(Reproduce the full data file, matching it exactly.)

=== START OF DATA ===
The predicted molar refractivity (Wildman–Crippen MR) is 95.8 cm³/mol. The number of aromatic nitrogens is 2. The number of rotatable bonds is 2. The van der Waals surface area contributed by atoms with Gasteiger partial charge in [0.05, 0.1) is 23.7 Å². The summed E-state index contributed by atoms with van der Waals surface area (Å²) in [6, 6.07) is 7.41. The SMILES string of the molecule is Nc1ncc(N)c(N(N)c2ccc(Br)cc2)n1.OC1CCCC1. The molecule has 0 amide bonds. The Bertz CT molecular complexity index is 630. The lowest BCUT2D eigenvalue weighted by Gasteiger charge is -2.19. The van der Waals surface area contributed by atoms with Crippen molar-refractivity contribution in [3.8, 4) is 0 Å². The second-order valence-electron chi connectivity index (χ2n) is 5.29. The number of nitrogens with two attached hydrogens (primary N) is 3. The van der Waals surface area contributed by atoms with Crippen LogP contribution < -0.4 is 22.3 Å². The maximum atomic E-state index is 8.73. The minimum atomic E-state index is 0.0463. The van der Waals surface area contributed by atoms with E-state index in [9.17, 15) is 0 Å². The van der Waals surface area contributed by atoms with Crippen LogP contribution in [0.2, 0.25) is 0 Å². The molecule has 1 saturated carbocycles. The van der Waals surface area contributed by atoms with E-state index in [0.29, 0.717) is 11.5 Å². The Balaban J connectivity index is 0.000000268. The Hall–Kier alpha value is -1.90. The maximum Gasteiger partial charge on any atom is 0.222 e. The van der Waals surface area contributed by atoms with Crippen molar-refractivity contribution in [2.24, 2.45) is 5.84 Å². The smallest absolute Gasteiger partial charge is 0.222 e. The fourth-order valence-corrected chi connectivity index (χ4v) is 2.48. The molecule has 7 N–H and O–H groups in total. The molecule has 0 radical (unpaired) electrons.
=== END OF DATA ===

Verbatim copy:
The predicted molar refractivity (Wildman–Crippen MR) is 95.8 cm³/mol. The number of aromatic nitrogens is 2. The number of rotatable bonds is 2. The van der Waals surface area contributed by atoms with Gasteiger partial charge in [0.05, 0.1) is 23.7 Å². The summed E-state index contributed by atoms with van der Waals surface area (Å²) in [6, 6.07) is 7.41. The SMILES string of the molecule is Nc1ncc(N)c(N(N)c2ccc(Br)cc2)n1.OC1CCCC1. The molecule has 0 amide bonds. The Bertz CT molecular complexity index is 630. The lowest BCUT2D eigenvalue weighted by Gasteiger charge is -2.19. The van der Waals surface area contributed by atoms with Crippen molar-refractivity contribution in [3.8, 4) is 0 Å². The second-order valence-electron chi connectivity index (χ2n) is 5.29. The number of nitrogens with two attached hydrogens (primary N) is 3. The van der Waals surface area contributed by atoms with Crippen LogP contribution < -0.4 is 22.3 Å². The maximum atomic E-state index is 8.73. The minimum atomic E-state index is 0.0463. The van der Waals surface area contributed by atoms with E-state index in [9.17, 15) is 0 Å². The van der Waals surface area contributed by atoms with Crippen LogP contribution in [0.2, 0.25) is 0 Å². The molecule has 1 saturated carbocycles. The van der Waals surface area contributed by atoms with E-state index in [0.29, 0.717) is 11.5 Å². The Balaban J connectivity index is 0.000000268. The Hall–Kier alpha value is -1.90. The maximum Gasteiger partial charge on any atom is 0.222 e. The van der Waals surface area contributed by atoms with Crippen molar-refractivity contribution in [2.24, 2.45) is 5.84 Å². The smallest absolute Gasteiger partial charge is 0.222 e. The fourth-order valence-corrected chi connectivity index (χ4v) is 2.48. The molecule has 7 N–H and O–H groups in total. The molecule has 0 radical (unpaired) electrons.